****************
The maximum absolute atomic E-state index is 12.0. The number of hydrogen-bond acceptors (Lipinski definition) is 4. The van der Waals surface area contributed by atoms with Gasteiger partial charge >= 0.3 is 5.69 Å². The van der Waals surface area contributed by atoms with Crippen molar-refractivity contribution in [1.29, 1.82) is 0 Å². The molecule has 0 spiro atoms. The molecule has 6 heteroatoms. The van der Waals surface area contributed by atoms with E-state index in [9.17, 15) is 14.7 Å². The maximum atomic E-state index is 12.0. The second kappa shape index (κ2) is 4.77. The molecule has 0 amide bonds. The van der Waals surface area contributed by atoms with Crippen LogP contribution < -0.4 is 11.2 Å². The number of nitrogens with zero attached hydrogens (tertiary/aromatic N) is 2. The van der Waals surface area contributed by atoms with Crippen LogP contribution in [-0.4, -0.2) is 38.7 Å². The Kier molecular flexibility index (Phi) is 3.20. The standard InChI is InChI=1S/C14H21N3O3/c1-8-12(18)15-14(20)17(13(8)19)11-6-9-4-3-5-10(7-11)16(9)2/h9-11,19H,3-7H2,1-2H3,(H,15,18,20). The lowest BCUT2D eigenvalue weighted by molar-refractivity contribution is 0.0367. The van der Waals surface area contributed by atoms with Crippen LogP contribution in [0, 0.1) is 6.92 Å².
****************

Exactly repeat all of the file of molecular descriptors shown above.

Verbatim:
The maximum absolute atomic E-state index is 12.0. The number of hydrogen-bond acceptors (Lipinski definition) is 4. The van der Waals surface area contributed by atoms with Gasteiger partial charge >= 0.3 is 5.69 Å². The van der Waals surface area contributed by atoms with Crippen molar-refractivity contribution in [1.29, 1.82) is 0 Å². The molecule has 0 spiro atoms. The molecule has 6 heteroatoms. The van der Waals surface area contributed by atoms with E-state index in [9.17, 15) is 14.7 Å². The maximum atomic E-state index is 12.0. The second kappa shape index (κ2) is 4.77. The molecule has 0 amide bonds. The van der Waals surface area contributed by atoms with Crippen LogP contribution < -0.4 is 11.2 Å². The number of nitrogens with zero attached hydrogens (tertiary/aromatic N) is 2. The van der Waals surface area contributed by atoms with Crippen LogP contribution in [-0.4, -0.2) is 38.7 Å². The Kier molecular flexibility index (Phi) is 3.20. The standard InChI is InChI=1S/C14H21N3O3/c1-8-12(18)15-14(20)17(13(8)19)11-6-9-4-3-5-10(7-11)16(9)2/h9-11,19H,3-7H2,1-2H3,(H,15,18,20). The lowest BCUT2D eigenvalue weighted by molar-refractivity contribution is 0.0367. The van der Waals surface area contributed by atoms with Crippen LogP contribution in [0, 0.1) is 6.92 Å².